But why should authors be paid—was it because they had the inalienable right to control their own work in perpetuity? No. “It is desirable that we should have a supply of good books; we cannot have such a supply unless men of letters are liberally remunerated; and the least objectionable way of remunerating them is by means of copyright.”
Again, the goal is society-wide progress, but copyright should not last “a day longer than is necessary” to secure it.
One does not have to like this. As an author, there are many times when I don’t like this. That’s because, taking this policy to its limit, copyright law only needs to help creators earn a single penny more than the smallest amount of money they need to keep creating. That sounds like a pretty miserable existence, one in which creators might never make much of a living even as they keep a culture vibrant and entertained.
Not that Congress has any intention of doing this, though; in fact, it seems as if legislatures around the world can move copyright in only one direction, toward longer terms—and this despite the tremendous outpouring of worldwide creativity we continue to see. The process is even more bizarre when applied retroactively, since the incentive to create was already enough to produce the works being given additional protection.
Still, this is how US law works (or is supposed to work). Copyright exists for society, and only secondarily for the creator. Complaining about that is one thing; denying that it’s the point of the law is another.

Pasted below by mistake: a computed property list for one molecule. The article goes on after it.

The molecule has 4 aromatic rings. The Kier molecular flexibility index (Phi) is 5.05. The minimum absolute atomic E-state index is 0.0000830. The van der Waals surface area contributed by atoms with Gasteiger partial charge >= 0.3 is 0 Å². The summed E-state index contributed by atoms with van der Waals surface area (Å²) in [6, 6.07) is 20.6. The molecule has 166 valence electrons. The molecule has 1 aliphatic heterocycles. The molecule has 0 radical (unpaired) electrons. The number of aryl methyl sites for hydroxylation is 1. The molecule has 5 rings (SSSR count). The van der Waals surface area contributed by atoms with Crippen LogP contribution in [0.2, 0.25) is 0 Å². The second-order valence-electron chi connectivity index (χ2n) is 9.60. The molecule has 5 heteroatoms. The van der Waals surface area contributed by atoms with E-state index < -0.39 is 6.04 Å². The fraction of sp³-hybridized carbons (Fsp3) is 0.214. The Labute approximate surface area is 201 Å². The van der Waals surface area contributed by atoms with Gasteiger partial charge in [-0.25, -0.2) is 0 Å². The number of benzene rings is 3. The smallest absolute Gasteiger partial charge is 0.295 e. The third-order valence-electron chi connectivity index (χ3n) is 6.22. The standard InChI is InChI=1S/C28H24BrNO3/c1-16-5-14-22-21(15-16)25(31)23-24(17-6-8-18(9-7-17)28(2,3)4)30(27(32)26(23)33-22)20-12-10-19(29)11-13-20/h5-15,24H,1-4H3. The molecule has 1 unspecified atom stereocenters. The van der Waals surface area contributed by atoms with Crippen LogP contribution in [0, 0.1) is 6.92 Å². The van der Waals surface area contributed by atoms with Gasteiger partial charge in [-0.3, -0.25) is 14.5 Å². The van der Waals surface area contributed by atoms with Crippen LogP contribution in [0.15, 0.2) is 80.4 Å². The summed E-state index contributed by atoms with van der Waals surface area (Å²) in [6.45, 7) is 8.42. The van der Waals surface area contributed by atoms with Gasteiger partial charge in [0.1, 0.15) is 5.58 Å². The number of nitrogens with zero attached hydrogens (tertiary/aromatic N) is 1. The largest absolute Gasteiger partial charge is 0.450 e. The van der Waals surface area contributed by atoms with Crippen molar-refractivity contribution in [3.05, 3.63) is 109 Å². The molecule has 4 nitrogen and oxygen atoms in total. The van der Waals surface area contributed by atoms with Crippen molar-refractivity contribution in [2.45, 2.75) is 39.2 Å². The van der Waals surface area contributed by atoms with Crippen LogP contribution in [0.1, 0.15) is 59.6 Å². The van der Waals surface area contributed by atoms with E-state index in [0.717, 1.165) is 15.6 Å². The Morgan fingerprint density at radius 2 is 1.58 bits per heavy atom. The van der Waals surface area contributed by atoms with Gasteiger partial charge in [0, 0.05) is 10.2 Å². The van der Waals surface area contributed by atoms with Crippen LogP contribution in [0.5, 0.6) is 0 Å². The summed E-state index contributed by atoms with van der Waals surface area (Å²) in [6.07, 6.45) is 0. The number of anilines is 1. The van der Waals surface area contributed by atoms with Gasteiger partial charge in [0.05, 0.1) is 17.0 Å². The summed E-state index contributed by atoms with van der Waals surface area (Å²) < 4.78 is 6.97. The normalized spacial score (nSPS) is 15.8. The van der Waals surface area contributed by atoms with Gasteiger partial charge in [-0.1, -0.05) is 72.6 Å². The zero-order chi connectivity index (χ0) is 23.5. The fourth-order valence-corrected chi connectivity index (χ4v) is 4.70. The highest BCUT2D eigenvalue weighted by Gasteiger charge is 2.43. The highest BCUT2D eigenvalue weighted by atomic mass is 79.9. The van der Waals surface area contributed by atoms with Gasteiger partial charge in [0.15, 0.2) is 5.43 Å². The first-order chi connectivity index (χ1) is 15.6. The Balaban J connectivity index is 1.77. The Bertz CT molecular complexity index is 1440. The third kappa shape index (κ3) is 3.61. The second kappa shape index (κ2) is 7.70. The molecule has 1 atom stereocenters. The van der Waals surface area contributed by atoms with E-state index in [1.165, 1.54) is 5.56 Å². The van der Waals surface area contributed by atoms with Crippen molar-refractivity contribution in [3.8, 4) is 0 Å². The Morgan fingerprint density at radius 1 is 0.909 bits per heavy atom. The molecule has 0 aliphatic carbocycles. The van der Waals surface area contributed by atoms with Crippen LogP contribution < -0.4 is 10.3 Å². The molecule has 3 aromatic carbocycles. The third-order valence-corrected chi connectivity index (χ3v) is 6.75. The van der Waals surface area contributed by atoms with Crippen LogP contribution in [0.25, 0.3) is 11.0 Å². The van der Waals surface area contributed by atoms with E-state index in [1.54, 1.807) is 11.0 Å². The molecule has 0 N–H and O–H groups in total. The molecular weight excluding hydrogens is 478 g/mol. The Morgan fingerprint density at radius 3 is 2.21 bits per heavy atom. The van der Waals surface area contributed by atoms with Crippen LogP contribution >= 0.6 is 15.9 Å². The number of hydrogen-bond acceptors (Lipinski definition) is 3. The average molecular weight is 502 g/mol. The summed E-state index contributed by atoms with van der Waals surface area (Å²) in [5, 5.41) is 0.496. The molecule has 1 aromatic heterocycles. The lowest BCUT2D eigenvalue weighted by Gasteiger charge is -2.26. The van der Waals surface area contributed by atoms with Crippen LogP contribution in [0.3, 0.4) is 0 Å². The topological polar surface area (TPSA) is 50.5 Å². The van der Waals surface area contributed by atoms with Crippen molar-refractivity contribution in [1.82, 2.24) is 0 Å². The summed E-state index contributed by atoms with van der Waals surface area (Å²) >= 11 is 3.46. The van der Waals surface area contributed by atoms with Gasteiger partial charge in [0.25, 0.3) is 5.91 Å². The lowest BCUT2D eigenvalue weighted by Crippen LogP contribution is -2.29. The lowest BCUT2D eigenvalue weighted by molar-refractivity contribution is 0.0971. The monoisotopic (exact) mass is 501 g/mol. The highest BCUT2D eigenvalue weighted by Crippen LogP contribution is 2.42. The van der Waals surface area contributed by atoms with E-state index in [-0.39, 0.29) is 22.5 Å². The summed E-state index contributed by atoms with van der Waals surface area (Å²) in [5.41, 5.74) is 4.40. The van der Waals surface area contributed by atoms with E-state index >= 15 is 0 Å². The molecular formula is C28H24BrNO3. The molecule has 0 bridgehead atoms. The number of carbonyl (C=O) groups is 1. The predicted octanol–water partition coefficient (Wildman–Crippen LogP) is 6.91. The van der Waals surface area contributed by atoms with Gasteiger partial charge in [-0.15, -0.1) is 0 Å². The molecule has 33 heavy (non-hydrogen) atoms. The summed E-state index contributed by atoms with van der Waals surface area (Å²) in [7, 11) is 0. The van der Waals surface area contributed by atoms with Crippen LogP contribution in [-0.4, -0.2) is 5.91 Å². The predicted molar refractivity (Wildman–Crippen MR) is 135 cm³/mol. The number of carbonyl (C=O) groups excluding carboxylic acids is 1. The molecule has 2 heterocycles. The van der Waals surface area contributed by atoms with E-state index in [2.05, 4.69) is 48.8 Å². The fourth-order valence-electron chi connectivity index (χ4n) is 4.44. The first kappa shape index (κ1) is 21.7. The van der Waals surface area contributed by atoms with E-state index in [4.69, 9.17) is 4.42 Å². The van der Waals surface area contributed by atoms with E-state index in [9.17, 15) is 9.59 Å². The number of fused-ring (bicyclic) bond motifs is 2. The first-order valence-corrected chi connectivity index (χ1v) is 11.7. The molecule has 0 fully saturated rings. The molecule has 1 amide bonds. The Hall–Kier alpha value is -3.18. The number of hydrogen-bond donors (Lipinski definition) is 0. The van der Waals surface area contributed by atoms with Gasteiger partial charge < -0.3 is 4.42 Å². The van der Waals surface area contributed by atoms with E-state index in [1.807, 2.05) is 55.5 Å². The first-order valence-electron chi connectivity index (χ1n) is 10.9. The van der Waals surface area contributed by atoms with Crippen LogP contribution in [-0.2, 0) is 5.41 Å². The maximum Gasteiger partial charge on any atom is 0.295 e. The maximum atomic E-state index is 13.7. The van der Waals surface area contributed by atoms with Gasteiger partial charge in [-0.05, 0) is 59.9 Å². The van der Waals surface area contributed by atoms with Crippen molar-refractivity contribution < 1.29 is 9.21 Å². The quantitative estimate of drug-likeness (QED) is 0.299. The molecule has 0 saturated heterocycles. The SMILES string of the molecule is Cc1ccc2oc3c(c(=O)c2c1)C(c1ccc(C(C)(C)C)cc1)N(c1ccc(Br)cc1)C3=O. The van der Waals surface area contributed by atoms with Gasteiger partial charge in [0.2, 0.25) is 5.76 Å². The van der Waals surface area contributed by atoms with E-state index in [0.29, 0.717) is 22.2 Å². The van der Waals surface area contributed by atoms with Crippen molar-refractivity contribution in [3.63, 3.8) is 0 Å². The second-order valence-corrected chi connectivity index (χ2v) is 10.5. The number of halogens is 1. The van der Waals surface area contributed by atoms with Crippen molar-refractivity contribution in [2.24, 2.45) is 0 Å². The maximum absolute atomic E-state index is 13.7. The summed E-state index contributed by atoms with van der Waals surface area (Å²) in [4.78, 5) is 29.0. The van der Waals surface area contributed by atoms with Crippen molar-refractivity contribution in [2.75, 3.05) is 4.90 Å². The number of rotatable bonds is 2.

Bunch’s post inspired the obvious retort from Yglesias: “The point of intellectual property law is to benefit consumers, not producers.” And he called in his defense Tim Lee and Julian Sanchez, both frequent contributors to Ars over the last few years.
One quibble with Yglesias comes in his original post, when he claims that “under conditions of perfect competition, the price of a song ought to be equal to the marginal cost of distributing a new copy of a song. Which is to say that the marginal cost ought to be $0. That’s not a question of habit, you can look it up in all the leading textbooks.”
This is clearly not true; the price of a good in a perfect world would be some fraction of its upfront cost plus its marginal cost. If I write a novel, and it takes me a year of full-time work, but it can be distributed digitally at a marginal cost of $0, that hardly implies that I should price it at $0. I may price it that way, especially if I make money in other ways—through speaking fees, perhaps, or other paper editions of the book. But a year of my time is a fixed cost that needs to be considered when setting the price.
In any event, what’s almost more interesting than the debate itself is what it says about copyright. That is, even once-arcane battles over the meaning of copyright now appear on hugely popular political blogs. People can argue about this stuff with passion and interest, drawing in history, philosophy, law, and economics.
The public fascination with copyright looks like a terrific development, one that forces unrepentant file-sharers to think through the ethical and legal implications of their position but also prevents corporate copyright counsel from simply rewriting the law in a back room with a few Congressmen. One suspects that, if the Mickey Mouse Protection Act were put up in Congress in this climate, it couldn’t pass.